So the net profit improvement is around $44 million for the quarter, or 44c per share.
Worth noting is that as part of the profit sharing agreement with Ship Finance, Frontline prepaid $50 million as a non-refundable deposit. Therefore the first $50 million of profit will not incur any outflow to Ship Finance. Thus first quarter cash flow will likely be higher than subsequent periods, which is good because the company has cash requirements in the short-term.
Before impairments the company lost about $15 million in the third quarter. If I combine the improvement suggested by the analysis with the third quarter result, I get earnings of around $25 million per quarter. So if rates can maintain this level, Frontline could earn about $1 per share for the year. At $3 and change and with restructuring concerns alleviating, it seems like a cheap bet.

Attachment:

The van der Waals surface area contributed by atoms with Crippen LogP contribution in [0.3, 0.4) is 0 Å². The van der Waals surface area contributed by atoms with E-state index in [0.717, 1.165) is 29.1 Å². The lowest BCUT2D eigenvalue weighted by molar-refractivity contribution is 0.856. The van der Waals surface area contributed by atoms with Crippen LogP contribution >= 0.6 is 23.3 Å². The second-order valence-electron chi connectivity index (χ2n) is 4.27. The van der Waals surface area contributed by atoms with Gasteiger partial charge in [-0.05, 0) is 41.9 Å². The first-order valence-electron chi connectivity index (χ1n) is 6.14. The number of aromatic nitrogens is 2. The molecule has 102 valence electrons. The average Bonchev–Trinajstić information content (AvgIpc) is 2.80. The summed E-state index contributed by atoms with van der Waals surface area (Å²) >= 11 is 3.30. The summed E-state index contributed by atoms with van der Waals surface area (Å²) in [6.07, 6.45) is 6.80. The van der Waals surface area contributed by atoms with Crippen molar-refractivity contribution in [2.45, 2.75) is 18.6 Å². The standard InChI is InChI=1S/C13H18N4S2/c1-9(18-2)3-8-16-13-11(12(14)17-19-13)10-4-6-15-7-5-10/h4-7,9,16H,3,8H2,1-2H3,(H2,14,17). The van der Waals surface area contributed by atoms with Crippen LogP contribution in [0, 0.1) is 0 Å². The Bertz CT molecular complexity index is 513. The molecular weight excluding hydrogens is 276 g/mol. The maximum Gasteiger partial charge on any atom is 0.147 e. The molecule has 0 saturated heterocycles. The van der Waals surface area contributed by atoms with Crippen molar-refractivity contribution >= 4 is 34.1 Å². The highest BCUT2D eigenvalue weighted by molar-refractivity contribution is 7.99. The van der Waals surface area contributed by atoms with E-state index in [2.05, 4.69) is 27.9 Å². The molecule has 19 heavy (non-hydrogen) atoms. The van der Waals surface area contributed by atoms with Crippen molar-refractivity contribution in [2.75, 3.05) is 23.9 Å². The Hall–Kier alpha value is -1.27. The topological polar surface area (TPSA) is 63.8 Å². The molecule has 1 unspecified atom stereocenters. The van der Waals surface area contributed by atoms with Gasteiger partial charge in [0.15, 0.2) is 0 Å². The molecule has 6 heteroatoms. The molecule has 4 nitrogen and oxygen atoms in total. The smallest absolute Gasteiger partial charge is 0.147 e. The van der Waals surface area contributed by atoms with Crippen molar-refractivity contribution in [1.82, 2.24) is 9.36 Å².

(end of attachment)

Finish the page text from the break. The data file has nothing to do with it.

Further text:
The other positions I’ve taken are a little less speculative than Frontline. Teekay Tankers is probably the next most exposed to spot price changes. On their third quarter conference call Teekay said that 82% of their fleet was exposed to spot. This is intentional, Teekay sees a stronger spot market going forward than what they will be be able to get from time charters.